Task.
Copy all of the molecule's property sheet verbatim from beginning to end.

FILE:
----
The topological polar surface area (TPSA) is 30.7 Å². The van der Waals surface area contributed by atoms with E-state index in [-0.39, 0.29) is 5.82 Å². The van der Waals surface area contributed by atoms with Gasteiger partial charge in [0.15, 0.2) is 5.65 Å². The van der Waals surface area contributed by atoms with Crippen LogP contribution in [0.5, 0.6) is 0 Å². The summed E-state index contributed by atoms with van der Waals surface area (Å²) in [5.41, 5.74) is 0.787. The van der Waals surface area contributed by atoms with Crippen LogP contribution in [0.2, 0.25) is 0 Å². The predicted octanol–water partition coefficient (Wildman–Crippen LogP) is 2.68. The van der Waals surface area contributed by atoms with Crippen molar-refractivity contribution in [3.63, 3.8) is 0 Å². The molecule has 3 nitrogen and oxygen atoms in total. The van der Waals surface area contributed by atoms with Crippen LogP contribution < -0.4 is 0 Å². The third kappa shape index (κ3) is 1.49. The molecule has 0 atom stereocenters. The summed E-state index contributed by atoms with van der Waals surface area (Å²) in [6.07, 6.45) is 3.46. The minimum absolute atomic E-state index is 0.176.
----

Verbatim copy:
The topological polar surface area (TPSA) is 30.7 Å². The van der Waals surface area contributed by atoms with E-state index in [-0.39, 0.29) is 5.82 Å². The van der Waals surface area contributed by atoms with Gasteiger partial charge in [0.15, 0.2) is 5.65 Å². The van der Waals surface area contributed by atoms with Crippen LogP contribution in [0.5, 0.6) is 0 Å². The summed E-state index contributed by atoms with van der Waals surface area (Å²) in [5.41, 5.74) is 0.787. The van der Waals surface area contributed by atoms with Crippen LogP contribution in [0.2, 0.25) is 0 Å². The predicted octanol–water partition coefficient (Wildman–Crippen LogP) is 2.68. The van der Waals surface area contributed by atoms with Crippen molar-refractivity contribution in [3.63, 3.8) is 0 Å². The molecule has 3 nitrogen and oxygen atoms in total. The van der Waals surface area contributed by atoms with Crippen LogP contribution < -0.4 is 0 Å². The third kappa shape index (κ3) is 1.49. The molecule has 0 atom stereocenters. The summed E-state index contributed by atoms with van der Waals surface area (Å²) in [6.07, 6.45) is 3.46. The minimum absolute atomic E-state index is 0.176.